The United Nations and the African Union have condemned the racism inflicted upon Africa, Caribbean and Indian students but Ukraine’s prime minister Volodymyr Zelenskyy has said nothing about the issue in addresses to the British parliament and MEPs in Brussels.
Speaking to British MPs, Ukraine’s ambassador to the UK Vadym Prystaiko said that “problems arise” when foreigners appear to be prioritised for evacuation.
The British government tried to pretend that they had never heard of the problem. In answer to a question by Labour’s Abena Oppong-Asare, Tory Commons leader Mark Spencer said: “If that is true, it is shocking, and I will ensure that the Foreign Secretary hears of her comments and investigates the matter.”
Some of those potential future doctors may be among the students still holed up in places like Kherson, praying for a miracle and that they can evacuate to safety.
The situation is bleak and time is running out. According to Korrine they can’t access proper food. There are no charities or NGOs stepping in.
“Some of the younger students in Kherson have been in that situation for so long now, they just don’t think they are going to make it out. It’s that simple.
“They might laugh with you on the phone and make jokes. But they are in pure survival mode now” she says.
Born in Zimbabwe, Korrine’s dad was an activist and outspoken critic of the government in Harare.
When Korrine was five, the entire family fled to Leicester under threat from Robert Mugabe’s Zanu PF enforcers.
She lives in the east Midlands city with her mother and has a one year old daughter.
It was Korrine’s journey to motherhood which ultimately pushed her to pursue her ambition of becoming a doctor, so that she could help others.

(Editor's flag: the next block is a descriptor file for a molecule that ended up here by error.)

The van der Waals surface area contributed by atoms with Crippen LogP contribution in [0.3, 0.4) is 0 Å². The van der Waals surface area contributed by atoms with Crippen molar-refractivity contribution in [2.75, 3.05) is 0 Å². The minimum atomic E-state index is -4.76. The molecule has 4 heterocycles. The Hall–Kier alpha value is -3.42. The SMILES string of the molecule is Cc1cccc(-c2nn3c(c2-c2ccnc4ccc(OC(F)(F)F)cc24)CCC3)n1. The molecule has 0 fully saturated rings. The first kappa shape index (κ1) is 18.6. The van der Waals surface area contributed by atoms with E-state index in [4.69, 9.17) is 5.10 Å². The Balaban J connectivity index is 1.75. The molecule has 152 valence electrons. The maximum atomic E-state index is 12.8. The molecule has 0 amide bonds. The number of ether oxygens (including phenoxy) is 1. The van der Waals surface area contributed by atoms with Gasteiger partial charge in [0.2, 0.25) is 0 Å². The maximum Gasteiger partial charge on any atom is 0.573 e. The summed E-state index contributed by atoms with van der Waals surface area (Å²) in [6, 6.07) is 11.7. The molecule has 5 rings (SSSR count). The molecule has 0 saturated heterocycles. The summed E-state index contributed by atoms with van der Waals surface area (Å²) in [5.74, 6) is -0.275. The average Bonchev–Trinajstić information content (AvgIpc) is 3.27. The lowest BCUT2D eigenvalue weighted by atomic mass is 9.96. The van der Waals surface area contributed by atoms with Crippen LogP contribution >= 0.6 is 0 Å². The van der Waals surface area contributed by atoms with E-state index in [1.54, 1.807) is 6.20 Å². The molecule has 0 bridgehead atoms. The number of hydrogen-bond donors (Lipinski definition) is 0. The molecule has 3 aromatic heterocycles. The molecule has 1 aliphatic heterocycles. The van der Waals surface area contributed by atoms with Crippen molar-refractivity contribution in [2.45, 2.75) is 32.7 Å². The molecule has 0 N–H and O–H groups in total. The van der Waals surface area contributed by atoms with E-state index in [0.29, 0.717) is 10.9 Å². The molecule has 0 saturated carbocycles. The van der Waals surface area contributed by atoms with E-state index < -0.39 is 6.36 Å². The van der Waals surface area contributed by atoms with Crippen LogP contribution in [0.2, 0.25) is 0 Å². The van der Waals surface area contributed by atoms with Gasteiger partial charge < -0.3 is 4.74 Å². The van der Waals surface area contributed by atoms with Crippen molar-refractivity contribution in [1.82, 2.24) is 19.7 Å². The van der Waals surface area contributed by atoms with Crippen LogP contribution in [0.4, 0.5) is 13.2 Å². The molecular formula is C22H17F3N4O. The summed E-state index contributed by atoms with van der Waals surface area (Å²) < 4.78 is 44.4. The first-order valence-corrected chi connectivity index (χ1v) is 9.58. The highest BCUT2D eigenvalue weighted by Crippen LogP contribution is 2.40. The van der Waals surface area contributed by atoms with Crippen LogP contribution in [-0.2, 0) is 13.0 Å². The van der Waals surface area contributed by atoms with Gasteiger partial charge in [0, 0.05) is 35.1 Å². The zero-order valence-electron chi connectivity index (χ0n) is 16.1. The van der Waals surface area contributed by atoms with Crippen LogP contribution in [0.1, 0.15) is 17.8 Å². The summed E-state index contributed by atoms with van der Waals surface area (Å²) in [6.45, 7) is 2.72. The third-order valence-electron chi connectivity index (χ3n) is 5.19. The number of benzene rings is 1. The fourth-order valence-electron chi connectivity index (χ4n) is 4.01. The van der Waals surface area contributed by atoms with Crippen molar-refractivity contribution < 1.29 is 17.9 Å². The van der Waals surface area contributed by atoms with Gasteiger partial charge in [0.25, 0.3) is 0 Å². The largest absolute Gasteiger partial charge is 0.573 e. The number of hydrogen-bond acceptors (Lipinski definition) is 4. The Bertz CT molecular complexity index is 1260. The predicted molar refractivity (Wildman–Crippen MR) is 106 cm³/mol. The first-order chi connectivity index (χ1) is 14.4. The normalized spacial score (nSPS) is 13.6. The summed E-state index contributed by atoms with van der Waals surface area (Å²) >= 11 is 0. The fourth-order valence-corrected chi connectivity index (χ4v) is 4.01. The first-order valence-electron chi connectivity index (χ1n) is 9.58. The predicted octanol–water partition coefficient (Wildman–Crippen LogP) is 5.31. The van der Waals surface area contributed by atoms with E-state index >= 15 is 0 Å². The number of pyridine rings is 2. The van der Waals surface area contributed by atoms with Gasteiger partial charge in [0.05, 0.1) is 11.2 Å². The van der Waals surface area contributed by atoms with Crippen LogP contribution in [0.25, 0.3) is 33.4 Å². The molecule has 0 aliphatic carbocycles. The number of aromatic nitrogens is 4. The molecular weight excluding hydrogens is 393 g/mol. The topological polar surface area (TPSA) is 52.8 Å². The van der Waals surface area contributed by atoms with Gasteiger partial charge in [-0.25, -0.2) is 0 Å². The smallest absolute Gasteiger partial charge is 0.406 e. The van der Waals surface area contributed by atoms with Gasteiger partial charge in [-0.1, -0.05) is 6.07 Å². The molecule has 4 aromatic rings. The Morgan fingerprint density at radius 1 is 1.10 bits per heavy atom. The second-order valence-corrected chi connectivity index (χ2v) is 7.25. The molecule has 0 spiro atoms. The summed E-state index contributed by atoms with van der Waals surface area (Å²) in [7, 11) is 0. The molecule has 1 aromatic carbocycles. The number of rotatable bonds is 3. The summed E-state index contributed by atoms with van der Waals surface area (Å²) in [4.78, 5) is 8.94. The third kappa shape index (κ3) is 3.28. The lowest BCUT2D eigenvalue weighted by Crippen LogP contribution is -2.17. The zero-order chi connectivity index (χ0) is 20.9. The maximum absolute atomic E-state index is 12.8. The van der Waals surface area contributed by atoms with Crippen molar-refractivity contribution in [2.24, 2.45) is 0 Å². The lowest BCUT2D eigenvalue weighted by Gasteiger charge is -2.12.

“I had to have an emergency C-section. Throughout my whole maternal journey I had so many instances where I felt that people weren’t listening to me.
“At the start I couldn’t even get a referral for a midwife. Things improved after I became part of the homebirth team but that was shattered when I became overdue.”
Like many black women, Korrine’s experience during labour and giving birth was not what it would have been had she been a white woman, and she knows it.
“Once we got to the hospital I didn’t want to be on Oxytocin but there were moments where I felt like I was being coerced into doing things I didn’t want to do as a first-time mum. I didn’t know that I had rights.”
“After I’d had the emergency C-section I was physically weak. I couldn’t move to get to my daughter. I’d be ringing the buzzer for help and no one would come or they would take hours to come.
“When my mum came to visit me the next day she was distraught. I hadn’t been changed since the operating room. The sheets were blood stained; nobody had assisted me to the toilet.”
Sadly, Korrine’s ordeal is not the exception to the rule. It’s a well-known fact that across the medical world the false racist myth persists that black women can endure more pain, one of the many examples of structural racism and bias that black women suffer when accessing health care.
“One person came and asked me if I’d like painkillers. I didn’t get them. I was explaining to them that I was in pain. They wouldn’t listen to me.
“A Nigerian doctor eventually came to see me. He understood me and I was able to get discharged. Even then I had to wait five hours before they let me go”
“Once I shared my experience with black mums I realised they had very similar experiences. I learned that black women are more likely to die during childbirth, and about the health disparities between black women and white women.
“I realised then, if I was a doctor I’d be able to implement change from the inside. Since then I’ve been working as a birth educator trying to educate black women about birth”.
Korrine also believes that a lack of black doctors is part of the problem and argues that better representation would improve healthcare services for black people.
For Korrine, this is the beginning of her journey, and not the end. She’s now back home safe with her daughter and husband and, like so many of the students who had their education interrupted, she hopes to resume hers.
She makes the point that thousands of potential black and brown doctors not being able to qualify because of war, will ultimately add to the existing lack of representation in the medical world.
Korrine’s already been through so much, making her all the more determined to reach her new destination. Something tells me that she will.